One challenge for Roe v Wade proponents and the reproductive rights it guaranteed has been that these rights were not specifically enacted by Congress, or by the states in a similar manner. Instead, its critics, as exemplified in Justice Alito’s text, argued this protection was a flawed court decision derived from a newly asserted constitutional right to privacy that was, in turn, unduly extended to total control over women’s bodies by the women — but at the expense of unborn children. This was qualitatively different from protections of freedom of religion or speech, or from unlawful search and seizure, explicitly guaranteed in the Constitution.  

This logic argued that the error of this newfound right could be fixed by the same court that had made the mistake in the first case. For proponents of reproductive rights, getting a legislative solution would probably have been preferable and more unassailable, save for the fact that opponents in southern, midwestern and Rocky Mountain states were already gaining control in state legislatures. This can be seen in those so-called trigger laws being passed whereby much stricter restrictions on such procedures would kick in the moment Roe v Wade was reversed by the apex court. 

Storm of protest

us roe vs wade

An abortion rights proponent participates during an ‘emergency rally’ after a leaked draft opinion by the US Supreme Court suggested the nation’s highest court would soon overturn the landmark Roe v Wade decision, in Atlanta, Georgia, US on 3 May 2022. (Photo: EPA-EFE / Erick S Lesser)

However, the release of the draft opinion has generated an absolute firestorm among civil rights groups, many medical and public health groups and law-related NGOs, Democratic Party elected officials, and, of course, millions of women. Campaigns are being planned, demonstrations are already taking place, and more are being organised, and the president and vice-president both have issued several strong statements opposing the likely decision. This pending decision is set to have serious but unclear repercussions on the mid-term election cycle as candidates — most especially Republicans — try to finesse their stands on the whole thing.  

In an attempt to parse out this still-evolving question — and remember, the ruling has yet to be issued and won’t be for perhaps another month or more — The Washington Post analysed the tumult this way: “Every January, congressional Republicans have marked the anniversary of the 1973 Supreme Court decision in Roe v. Wade with a political ritual.

“They host constituents joining the annual March for Life and often participate themselves. Many give speeches on the House and Senate floors decrying the court’s establishment of a constitutional right to abortion. And, if they are in the majority, GOP leaders hold votes on bills that would further restrict that right — heralding a day when Roe might be rescinded entirely.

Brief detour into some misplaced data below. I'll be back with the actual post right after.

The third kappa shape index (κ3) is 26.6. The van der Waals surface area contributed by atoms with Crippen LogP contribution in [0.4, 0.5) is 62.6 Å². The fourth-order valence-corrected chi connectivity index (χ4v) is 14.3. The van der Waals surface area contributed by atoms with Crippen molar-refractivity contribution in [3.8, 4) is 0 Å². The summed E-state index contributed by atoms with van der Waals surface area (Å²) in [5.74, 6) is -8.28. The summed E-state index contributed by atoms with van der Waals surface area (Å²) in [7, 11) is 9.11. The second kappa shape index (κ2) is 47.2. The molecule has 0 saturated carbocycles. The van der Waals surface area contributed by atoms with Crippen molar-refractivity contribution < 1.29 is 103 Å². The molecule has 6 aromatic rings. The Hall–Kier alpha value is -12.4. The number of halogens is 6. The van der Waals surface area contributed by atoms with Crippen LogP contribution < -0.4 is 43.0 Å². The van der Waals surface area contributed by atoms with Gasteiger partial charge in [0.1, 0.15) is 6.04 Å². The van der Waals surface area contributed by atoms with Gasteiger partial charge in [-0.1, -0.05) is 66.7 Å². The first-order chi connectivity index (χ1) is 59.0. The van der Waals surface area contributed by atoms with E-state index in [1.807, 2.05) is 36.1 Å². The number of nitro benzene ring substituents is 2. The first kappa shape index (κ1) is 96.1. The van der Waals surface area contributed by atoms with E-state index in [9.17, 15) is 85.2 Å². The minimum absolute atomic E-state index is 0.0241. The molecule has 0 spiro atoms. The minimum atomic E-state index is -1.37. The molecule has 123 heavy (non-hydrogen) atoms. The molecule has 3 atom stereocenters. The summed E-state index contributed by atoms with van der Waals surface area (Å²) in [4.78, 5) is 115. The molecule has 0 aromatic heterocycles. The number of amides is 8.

“That day now appears to be at hand. An extraordinary leak of a draft opinion this week indicated that the Supreme Court may be on the cusp of overturning Roe and probably triggering new restrictions on abortion in some two dozen states. Yet few Republicans have openly celebrated, even though Justice Samuel A. Alito Jr.’s opinion would, if adopted by the court, fulfill what is perhaps the conservative movement’s single most enduring policy goal. 

“Instead, many GOP lawmakers — including Senate Minority Leader Mitch McConnell of Kentucky, an architect of a conservative revolution in the federal courts — said they were more concerned about the leak and its implications than the substance of the opinion. Many ascribed the subdued reaction to mere wariness over celebrating a decision that has not actually been handed down. 

“For months, the GOP has been on the rhetorical offensive against President Biden and fellow Democrats — hammering them on the Afghanistan withdrawal, on increasing homicide rates, on a chaotic southern border and on seemingly ever-rising inflation. But, unlike with those issues, public opinion runs sharply against the GOP on abortion, suggesting the party could pay a significant political price if Roe is overturned. A new Washington Post-ABC News poll found 54 percent of Americans want the ruling upheld vs. 28 percent wanting it overturned. [Italics added].” 

It is possible this long-sought quest to destroy Roe v Wade may have perverse effects on Republican candidates, drawing in women and men who strongly support the status quo, and working against those legislators who have been some of its principal opponents. 

It is important to note that even if the ruling does happen the way people like Mitch McConnell or Justice Scalia want, most of the country’s most populous states such as California, New York, Illinois, and the rest of the northeast and Pacific West (but not Texas or Florida) already have legislatively protected reproductive rights guarantees. But women in the other parts of the country will then be faced with more difficult and potentially dangerous choices.

While the affluent can obviously travel to a nearby state for their procedure, the poorer, the more vulnerable and the less educated may be tempted or feel pressed to turn to methods that had previously led to unnecessary deaths or injuries. 

What will be clear, regardless of the political consequences of the reversal of a 49-year-old “settled precedent”, is that the country will become more divided on the issue and its consequences than now — just as the electoral cycle reaches its height. DM